Nevada Supreme Court looks at reforming how judges set bail |
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The Nevada Supreme Court is thinking about changing the way the state's judges set bail. Justices are looking at setting lower bail amounts or no bail at all for certain first-time offenders.
According to officials, there are hundreds of people in the Clark County jail, accused of minor, first-time offenses. The ones who can't afford bail, sit there for weeks awaiting trial.
During that time, they can lose their job and their apartment, which increases the chances of them re-offending when they get out.
The new plan is expected to ease overcrowding in Clark County's jail by up to 30 percent.
Nevada Supreme Court Justice James Hardesty says he doesn't like the fact that most judges don't have enough information to set the proper bail.
"Our justices in this state fly by the seat of their pants," Hardesty.
Currently, judges operate off a set bail schedule. Which entails, if someone is arrested for a particular crime, they will pay a certain bail amount.
Hardesty said, often, little to no consideration is given to whether the person is a repeat offender. Take a drug dealer for instance.
"He has access to money where he can make bail, and he's on the street within hours of the time he's been arrested," Hardesty said. "So, we as a community are at risk that he will continue the practice. How have we improved the situation?"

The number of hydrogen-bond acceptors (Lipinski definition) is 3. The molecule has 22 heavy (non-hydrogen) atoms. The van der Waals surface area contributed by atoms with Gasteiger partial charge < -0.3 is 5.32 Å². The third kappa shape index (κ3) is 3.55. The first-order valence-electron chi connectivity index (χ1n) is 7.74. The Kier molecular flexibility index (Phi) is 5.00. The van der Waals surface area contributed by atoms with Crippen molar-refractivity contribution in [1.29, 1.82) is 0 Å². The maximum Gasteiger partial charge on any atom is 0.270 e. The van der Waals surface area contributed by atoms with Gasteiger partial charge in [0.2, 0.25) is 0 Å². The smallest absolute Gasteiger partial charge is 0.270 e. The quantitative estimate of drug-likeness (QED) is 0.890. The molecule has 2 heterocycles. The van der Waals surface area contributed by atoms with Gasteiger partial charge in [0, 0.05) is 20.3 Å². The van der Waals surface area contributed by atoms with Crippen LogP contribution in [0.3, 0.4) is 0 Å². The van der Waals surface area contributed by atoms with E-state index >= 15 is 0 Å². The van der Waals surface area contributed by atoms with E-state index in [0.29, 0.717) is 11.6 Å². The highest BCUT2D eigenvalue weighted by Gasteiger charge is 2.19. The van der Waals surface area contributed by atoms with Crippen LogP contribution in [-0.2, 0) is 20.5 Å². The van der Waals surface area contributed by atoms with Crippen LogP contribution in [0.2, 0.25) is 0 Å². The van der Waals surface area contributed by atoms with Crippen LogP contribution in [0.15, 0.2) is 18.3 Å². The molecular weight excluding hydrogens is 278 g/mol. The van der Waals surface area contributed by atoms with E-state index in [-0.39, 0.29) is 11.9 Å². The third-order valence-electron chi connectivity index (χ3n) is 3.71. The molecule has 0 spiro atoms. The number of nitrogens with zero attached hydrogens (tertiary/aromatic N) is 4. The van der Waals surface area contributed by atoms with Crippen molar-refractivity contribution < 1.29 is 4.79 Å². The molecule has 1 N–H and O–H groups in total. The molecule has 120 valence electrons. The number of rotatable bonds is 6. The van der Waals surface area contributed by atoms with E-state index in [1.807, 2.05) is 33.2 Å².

Justice Hardesty wants judges to set bail amounts only after knowing the answers to a series of questions. Call them predictors that determine whether someone will (a) show up for court or (b) re-offend.
"Their criminal history, where they reside, whether they're employed, whether they have housing, whether they have alcohol or addiction problems," Hardesty said to name a few predictors.
Knowing this simple information, judges could set higher bail for those likely to re-offend, and just as importantly, release employed first-time offenders accused of minor crimes.
"If you are incarcerated for a period of time, you're at a high risk of losing your job," Hardesty said. "Once you lose your job, now you lose your apartment. Once you lose your apartment, not only you but your wife and children don't have a place to live."
Studies show, those who fall deeper into poverty are most likely to re-offend, which is what Nevada Supreme Court Justices are trying to keep from happening.